Beyond Barriers: The Gender Implications of Trade Liberalization in Southern Africa
Although trade can be a catalyst for gender equality, the effects of trade liberalization and economic globalization on women, in particular, so far have been mixed. For example, while in a large number of cases, trade in general has improved women's empowerment and livelihood, in some other cases, the benefits accrued by women from trade liberalization have been marginal, relatively lower than those accrued by men. Worse, in some other cases, trade liberalization has also exacerbated gender inequalities and women's economic and social status.(1)
The primary criticism levelled against international trade agreements from a gender perspective is that the measurement of international trade in terms of a net economic benefit and market-based criteria has largely ignored societal imbalances, which in turn results in long-term trade inefficiencies. This criticism is supported by the fact that Article XX of the General Agreement on Tariff and Trade (GATT), which allows for the reconciliation of trade and non-trade related norms in the trade context, is silent on the issue of women's rights. Trade agreements have also been criticized for reducing the policy space afforded to national initiatives in general, and the same may well apply to the empowerment of women and their participation in formal economic activities. But these very agreements can be used to streamline and reduce inequalities at all stages of the economic process, such as in identification of and participation in activities, access to resources, possession of the necessary skills, simple formal trading channels and control over income earned. We proffer suggestions on the necessity and means of doing so.
Gender relations are not outside the economy in some realm of "preferences," "aptitudes" and "traditions," but rather permeate all economic activities.
The characteristic that identifies the engagement of women above all others in economic activities in Africa is the informal economy; for example, around 70 per cent of the informal traders in sub-Saharan Africa are women.
Social perpetuation of gender gaps is not, it appears, the most compelling obstacle to women being involved in trade. In fact, national, institutional and legal hurdles have a more adverse effect on women attempting to develop their earning capacity.
The percentage of women who would be affected by trade facilitation aimed at the formal economy would be much smaller than changes brought about bearing in mind the existence of and impact upon the informal economy.
However, national or local measures are not always effective and external requirements may well bring about actual differences. Thus, there is a crucial role to be played by trade agreements to fill in all these gaps.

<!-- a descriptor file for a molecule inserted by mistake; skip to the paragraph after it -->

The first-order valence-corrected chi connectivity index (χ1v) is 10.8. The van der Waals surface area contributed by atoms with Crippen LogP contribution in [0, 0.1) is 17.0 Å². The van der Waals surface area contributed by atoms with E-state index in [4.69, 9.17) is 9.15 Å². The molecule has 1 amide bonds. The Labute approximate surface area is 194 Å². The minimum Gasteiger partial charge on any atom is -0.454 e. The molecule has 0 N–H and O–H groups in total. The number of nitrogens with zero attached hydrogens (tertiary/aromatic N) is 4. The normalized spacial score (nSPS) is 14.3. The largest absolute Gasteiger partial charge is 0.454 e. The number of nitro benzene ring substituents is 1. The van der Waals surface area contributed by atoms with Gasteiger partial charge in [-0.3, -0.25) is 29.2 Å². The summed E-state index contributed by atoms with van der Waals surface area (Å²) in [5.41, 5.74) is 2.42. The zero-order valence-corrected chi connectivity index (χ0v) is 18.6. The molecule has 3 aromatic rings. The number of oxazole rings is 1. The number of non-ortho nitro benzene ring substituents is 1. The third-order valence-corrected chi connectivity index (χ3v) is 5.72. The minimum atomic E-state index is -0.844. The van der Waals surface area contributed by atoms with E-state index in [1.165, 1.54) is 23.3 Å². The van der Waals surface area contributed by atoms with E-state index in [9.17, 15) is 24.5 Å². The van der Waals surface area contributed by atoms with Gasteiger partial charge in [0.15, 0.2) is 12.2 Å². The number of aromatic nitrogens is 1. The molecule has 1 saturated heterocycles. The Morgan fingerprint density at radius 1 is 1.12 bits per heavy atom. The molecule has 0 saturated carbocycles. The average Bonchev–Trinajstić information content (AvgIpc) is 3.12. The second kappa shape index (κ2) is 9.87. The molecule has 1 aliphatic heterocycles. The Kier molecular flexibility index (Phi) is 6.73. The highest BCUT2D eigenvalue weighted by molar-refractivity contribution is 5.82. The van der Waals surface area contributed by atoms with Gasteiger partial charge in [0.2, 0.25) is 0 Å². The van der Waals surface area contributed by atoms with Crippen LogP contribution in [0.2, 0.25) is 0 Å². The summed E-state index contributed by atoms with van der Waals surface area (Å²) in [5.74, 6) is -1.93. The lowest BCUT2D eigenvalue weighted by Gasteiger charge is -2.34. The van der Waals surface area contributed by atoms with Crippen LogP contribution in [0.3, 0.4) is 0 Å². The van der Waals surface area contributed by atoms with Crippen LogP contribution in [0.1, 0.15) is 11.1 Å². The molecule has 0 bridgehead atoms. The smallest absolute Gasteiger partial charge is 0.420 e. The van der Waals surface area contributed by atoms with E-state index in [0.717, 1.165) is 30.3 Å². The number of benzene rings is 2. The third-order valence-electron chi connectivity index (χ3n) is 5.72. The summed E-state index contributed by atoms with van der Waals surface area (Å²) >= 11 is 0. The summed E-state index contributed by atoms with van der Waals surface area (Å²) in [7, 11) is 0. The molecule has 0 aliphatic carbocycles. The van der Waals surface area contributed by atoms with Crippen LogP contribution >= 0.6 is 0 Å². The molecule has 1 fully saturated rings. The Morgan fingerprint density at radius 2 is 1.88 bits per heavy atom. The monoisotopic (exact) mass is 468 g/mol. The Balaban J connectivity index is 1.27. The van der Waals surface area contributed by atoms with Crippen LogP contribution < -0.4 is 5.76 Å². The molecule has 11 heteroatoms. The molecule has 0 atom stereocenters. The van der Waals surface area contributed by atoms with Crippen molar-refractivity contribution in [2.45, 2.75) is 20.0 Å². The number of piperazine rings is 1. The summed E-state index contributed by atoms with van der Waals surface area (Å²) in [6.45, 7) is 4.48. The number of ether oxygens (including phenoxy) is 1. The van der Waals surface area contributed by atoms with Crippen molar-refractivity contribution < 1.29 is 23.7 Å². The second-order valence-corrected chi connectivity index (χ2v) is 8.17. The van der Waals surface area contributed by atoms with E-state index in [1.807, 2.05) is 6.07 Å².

It is possible that trade agreements may not be mindful of, or may be indifferent to, national and local policies while incorporating gender-sensitivity. Here, international instruments on gender not directly related to trade can play an important role in creating a rights-based framework where women seek economic rights by way of entitlement. They can also ensure that national governments have the appropriate protective enabling instruments in place to avoid any deterrence or distortions to trade policies.
However, regional trading arrangements are likely to offer opportunities that are best suited to women because they do not necessarily need large export markets and may find neighbouring markets more familiar and easier to deal with.
The most common phrase that one comes across is the requirement to adopt a "gender perspective" on trade relations. What is evident, therefore, is a methodological intervention whereby the analysis of the desirability of trade choices requires addressing gender concerns.
It appears that the regional trade agreements (RTAs) in the region should address the reality of informal cross-border trade so as to minimize the negative effects of free trade agreements (FTAs) on vulnerable groups such as women.
There should be supportive institutional measures adopted rather than a move towards eradicating informal cross-border trade altogether; at the same time, the hazards inherent in such trade should be removed. This calls for an enhanced role for regional governance bodies in assessing the positive role of informal trade and how they may inform regional trading arrangements.
It would be useful to have a yardstick against which RTAs can be measured for their gender sensitivity, which would reduce considerably negotiator hesitancy and the administrative costs of incorporating gender concerns into individual RTAs.
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